A large-scale, high-efficiency and low-cost platform for structural genomics studies

ACTA CRYSTALLOGRAPHICA SECTION D, Issue 8 2006
Xiao-Dong Su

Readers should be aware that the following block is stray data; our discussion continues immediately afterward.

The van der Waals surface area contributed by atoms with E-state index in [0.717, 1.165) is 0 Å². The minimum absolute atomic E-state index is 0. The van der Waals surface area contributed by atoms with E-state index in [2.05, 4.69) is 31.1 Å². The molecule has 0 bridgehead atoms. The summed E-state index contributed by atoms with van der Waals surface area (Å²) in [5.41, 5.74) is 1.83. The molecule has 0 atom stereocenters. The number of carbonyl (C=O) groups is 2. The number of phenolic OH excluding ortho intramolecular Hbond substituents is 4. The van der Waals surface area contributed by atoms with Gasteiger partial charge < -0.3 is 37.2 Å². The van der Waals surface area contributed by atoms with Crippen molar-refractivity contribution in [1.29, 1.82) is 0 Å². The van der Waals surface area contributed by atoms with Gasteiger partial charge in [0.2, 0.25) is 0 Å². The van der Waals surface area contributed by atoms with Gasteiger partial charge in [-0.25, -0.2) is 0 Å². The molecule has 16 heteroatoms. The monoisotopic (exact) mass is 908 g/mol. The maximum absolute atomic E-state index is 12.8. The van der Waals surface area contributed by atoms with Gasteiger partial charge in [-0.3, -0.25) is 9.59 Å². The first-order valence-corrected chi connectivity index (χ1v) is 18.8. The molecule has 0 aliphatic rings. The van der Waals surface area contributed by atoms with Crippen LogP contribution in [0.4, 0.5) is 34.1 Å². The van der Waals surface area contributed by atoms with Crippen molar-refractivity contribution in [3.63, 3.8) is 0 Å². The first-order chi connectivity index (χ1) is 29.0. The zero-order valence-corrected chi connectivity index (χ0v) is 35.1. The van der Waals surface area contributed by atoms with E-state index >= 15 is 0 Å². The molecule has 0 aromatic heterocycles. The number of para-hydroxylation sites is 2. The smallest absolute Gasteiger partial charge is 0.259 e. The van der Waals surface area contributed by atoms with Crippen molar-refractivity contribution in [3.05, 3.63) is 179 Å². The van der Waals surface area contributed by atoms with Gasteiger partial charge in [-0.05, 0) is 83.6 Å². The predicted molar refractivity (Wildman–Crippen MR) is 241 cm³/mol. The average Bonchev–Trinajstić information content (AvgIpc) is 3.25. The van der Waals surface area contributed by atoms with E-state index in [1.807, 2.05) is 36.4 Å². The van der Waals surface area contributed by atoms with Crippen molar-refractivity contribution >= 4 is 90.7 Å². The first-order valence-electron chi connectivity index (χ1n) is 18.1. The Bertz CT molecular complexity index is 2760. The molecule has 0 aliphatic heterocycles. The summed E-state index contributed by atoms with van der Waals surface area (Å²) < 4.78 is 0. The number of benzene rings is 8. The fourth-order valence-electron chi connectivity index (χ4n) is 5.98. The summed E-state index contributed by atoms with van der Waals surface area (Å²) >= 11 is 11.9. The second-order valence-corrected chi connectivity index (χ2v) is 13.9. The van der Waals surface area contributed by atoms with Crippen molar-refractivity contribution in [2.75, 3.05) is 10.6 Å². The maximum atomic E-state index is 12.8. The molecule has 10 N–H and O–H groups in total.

A large-scale, high-efficiency and low-cost platform based on a Beckman Coulter Biomek FX and custom-made automation systems for structural genomics has been set up at Peking University, Beijing, People's Republic of China. This platform has the capacity to process up to 2000 genes per year for structural and functional analyses. Bacillus subtilis, a model organism for Gram-positive bacteria, and Streptococcus mutans, a major pathogen of dental caries, were selected as the main targets. To date, more than 470 B. subtilis and 1200 S.,mutans proteins and hundreds of proteins from other sources, including human liver proteins, have been selected as targets for this platform. The selected genes are mainly related to important metabolism pathways and/or have potential relevance for drug design. To date, 40 independent structures have been determined; of these 11 are in the category of novel structures by the criterion of having less than 30% sequence identity to known structures. More than 13 structures were determined by SAD/MAD phasing. The macromolecular crystallography beamline at the Beijing Synchrotron Radiation Facility and modern phasing programs have been crucial components of the operation of the platform. The idea and practice of the genomic approach have been successfully adopted in a moderately funded structural biology program and it is believed this adaptation will greatly improve the production of protein structures. The goal is to be able to solve a protein structure of moderate difficulty at a cost about US $10,000. [source]